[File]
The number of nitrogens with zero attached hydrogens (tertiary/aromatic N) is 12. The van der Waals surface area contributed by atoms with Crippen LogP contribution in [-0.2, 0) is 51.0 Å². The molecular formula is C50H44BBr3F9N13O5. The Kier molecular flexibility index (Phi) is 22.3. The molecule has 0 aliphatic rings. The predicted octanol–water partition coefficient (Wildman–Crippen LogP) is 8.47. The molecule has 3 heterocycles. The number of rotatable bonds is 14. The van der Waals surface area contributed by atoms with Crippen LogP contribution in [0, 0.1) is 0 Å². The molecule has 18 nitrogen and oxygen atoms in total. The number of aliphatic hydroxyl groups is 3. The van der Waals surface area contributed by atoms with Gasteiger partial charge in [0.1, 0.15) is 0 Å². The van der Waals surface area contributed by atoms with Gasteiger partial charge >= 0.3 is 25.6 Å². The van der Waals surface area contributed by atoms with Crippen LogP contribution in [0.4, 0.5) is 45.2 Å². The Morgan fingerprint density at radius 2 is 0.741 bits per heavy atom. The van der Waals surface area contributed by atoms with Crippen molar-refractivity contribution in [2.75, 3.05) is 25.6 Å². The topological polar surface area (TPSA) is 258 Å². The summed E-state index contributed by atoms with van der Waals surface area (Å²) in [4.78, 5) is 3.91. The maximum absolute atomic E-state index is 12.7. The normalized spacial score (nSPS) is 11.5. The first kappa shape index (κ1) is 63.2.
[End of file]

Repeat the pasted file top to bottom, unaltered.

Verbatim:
The number of nitrogens with zero attached hydrogens (tertiary/aromatic N) is 12. The van der Waals surface area contributed by atoms with Crippen LogP contribution in [-0.2, 0) is 51.0 Å². The molecular formula is C50H44BBr3F9N13O5. The Kier molecular flexibility index (Phi) is 22.3. The molecule has 0 aliphatic rings. The predicted octanol–water partition coefficient (Wildman–Crippen LogP) is 8.47. The molecule has 3 heterocycles. The number of rotatable bonds is 14. The van der Waals surface area contributed by atoms with Crippen LogP contribution in [0, 0.1) is 0 Å². The molecule has 18 nitrogen and oxygen atoms in total. The number of aliphatic hydroxyl groups is 3. The van der Waals surface area contributed by atoms with Gasteiger partial charge in [0.1, 0.15) is 0 Å². The van der Waals surface area contributed by atoms with Gasteiger partial charge >= 0.3 is 25.6 Å². The van der Waals surface area contributed by atoms with Crippen LogP contribution in [0.4, 0.5) is 45.2 Å². The Morgan fingerprint density at radius 2 is 0.741 bits per heavy atom. The van der Waals surface area contributed by atoms with Crippen molar-refractivity contribution in [2.75, 3.05) is 25.6 Å². The topological polar surface area (TPSA) is 258 Å². The summed E-state index contributed by atoms with van der Waals surface area (Å²) in [4.78, 5) is 3.91. The maximum absolute atomic E-state index is 12.7. The normalized spacial score (nSPS) is 11.5. The first kappa shape index (κ1) is 63.2.